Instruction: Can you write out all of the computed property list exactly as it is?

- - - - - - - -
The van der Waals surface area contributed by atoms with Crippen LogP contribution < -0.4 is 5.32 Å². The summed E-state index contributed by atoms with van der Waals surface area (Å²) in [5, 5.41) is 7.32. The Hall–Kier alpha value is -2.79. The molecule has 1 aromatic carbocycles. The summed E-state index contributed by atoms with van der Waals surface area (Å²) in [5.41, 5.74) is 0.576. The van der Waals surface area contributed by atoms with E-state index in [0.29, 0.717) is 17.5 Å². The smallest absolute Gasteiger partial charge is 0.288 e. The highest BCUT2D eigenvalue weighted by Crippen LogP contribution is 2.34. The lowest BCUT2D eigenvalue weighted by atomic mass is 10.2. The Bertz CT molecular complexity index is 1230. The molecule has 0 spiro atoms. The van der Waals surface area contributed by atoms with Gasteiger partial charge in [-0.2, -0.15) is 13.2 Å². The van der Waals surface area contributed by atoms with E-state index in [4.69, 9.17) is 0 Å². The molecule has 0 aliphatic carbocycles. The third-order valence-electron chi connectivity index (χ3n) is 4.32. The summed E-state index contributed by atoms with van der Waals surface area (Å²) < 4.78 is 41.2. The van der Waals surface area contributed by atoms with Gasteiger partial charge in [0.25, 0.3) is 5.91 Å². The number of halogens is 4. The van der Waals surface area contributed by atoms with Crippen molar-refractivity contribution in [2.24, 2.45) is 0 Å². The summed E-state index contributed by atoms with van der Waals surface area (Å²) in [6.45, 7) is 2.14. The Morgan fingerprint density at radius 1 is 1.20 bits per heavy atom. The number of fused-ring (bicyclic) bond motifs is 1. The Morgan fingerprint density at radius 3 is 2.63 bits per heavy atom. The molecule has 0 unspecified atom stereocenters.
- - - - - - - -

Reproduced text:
The van der Waals surface area contributed by atoms with Crippen LogP contribution < -0.4 is 5.32 Å². The summed E-state index contributed by atoms with van der Waals surface area (Å²) in [5, 5.41) is 7.32. The Hall–Kier alpha value is -2.79. The molecule has 1 aromatic carbocycles. The summed E-state index contributed by atoms with van der Waals surface area (Å²) in [5.41, 5.74) is 0.576. The van der Waals surface area contributed by atoms with E-state index in [0.29, 0.717) is 17.5 Å². The smallest absolute Gasteiger partial charge is 0.288 e. The highest BCUT2D eigenvalue weighted by Crippen LogP contribution is 2.34. The lowest BCUT2D eigenvalue weighted by atomic mass is 10.2. The Bertz CT molecular complexity index is 1230. The molecule has 0 spiro atoms. The van der Waals surface area contributed by atoms with Gasteiger partial charge in [-0.2, -0.15) is 13.2 Å². The van der Waals surface area contributed by atoms with E-state index in [4.69, 9.17) is 0 Å². The molecule has 0 aliphatic carbocycles. The third-order valence-electron chi connectivity index (χ3n) is 4.32. The summed E-state index contributed by atoms with van der Waals surface area (Å²) < 4.78 is 41.2. The van der Waals surface area contributed by atoms with Gasteiger partial charge in [0.25, 0.3) is 5.91 Å². The number of halogens is 4. The van der Waals surface area contributed by atoms with Crippen molar-refractivity contribution in [2.24, 2.45) is 0 Å². The summed E-state index contributed by atoms with van der Waals surface area (Å²) in [6.45, 7) is 2.14. The Morgan fingerprint density at radius 1 is 1.20 bits per heavy atom. The number of fused-ring (bicyclic) bond motifs is 1. The Morgan fingerprint density at radius 3 is 2.63 bits per heavy atom. The molecule has 0 unspecified atom stereocenters.